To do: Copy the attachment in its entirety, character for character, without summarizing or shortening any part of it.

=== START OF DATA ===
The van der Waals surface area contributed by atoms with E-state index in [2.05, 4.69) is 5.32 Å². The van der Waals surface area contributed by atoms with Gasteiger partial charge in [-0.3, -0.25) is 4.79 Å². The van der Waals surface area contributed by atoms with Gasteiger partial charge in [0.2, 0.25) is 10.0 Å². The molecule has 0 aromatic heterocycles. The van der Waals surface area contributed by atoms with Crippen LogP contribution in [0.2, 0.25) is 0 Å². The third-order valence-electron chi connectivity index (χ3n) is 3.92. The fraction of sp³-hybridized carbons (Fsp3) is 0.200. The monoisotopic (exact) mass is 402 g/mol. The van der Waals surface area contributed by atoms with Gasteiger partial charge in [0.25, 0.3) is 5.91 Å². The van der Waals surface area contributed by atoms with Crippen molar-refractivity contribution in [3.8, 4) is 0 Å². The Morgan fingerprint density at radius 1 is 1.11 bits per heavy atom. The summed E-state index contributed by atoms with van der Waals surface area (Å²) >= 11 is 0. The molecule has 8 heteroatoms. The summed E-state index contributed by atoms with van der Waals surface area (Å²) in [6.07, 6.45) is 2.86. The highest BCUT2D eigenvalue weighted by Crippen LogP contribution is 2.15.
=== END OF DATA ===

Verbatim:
The van der Waals surface area contributed by atoms with E-state index in [2.05, 4.69) is 5.32 Å². The van der Waals surface area contributed by atoms with Gasteiger partial charge in [-0.3, -0.25) is 4.79 Å². The van der Waals surface area contributed by atoms with Gasteiger partial charge in [0.2, 0.25) is 10.0 Å². The molecule has 0 aromatic heterocycles. The van der Waals surface area contributed by atoms with Crippen LogP contribution in [0.2, 0.25) is 0 Å². The third-order valence-electron chi connectivity index (χ3n) is 3.92. The fraction of sp³-hybridized carbons (Fsp3) is 0.200. The monoisotopic (exact) mass is 402 g/mol. The van der Waals surface area contributed by atoms with Gasteiger partial charge in [0.25, 0.3) is 5.91 Å². The van der Waals surface area contributed by atoms with Crippen molar-refractivity contribution in [3.8, 4) is 0 Å². The Morgan fingerprint density at radius 1 is 1.11 bits per heavy atom. The summed E-state index contributed by atoms with van der Waals surface area (Å²) >= 11 is 0. The molecule has 8 heteroatoms. The summed E-state index contributed by atoms with van der Waals surface area (Å²) in [6.07, 6.45) is 2.86. The highest BCUT2D eigenvalue weighted by Crippen LogP contribution is 2.15.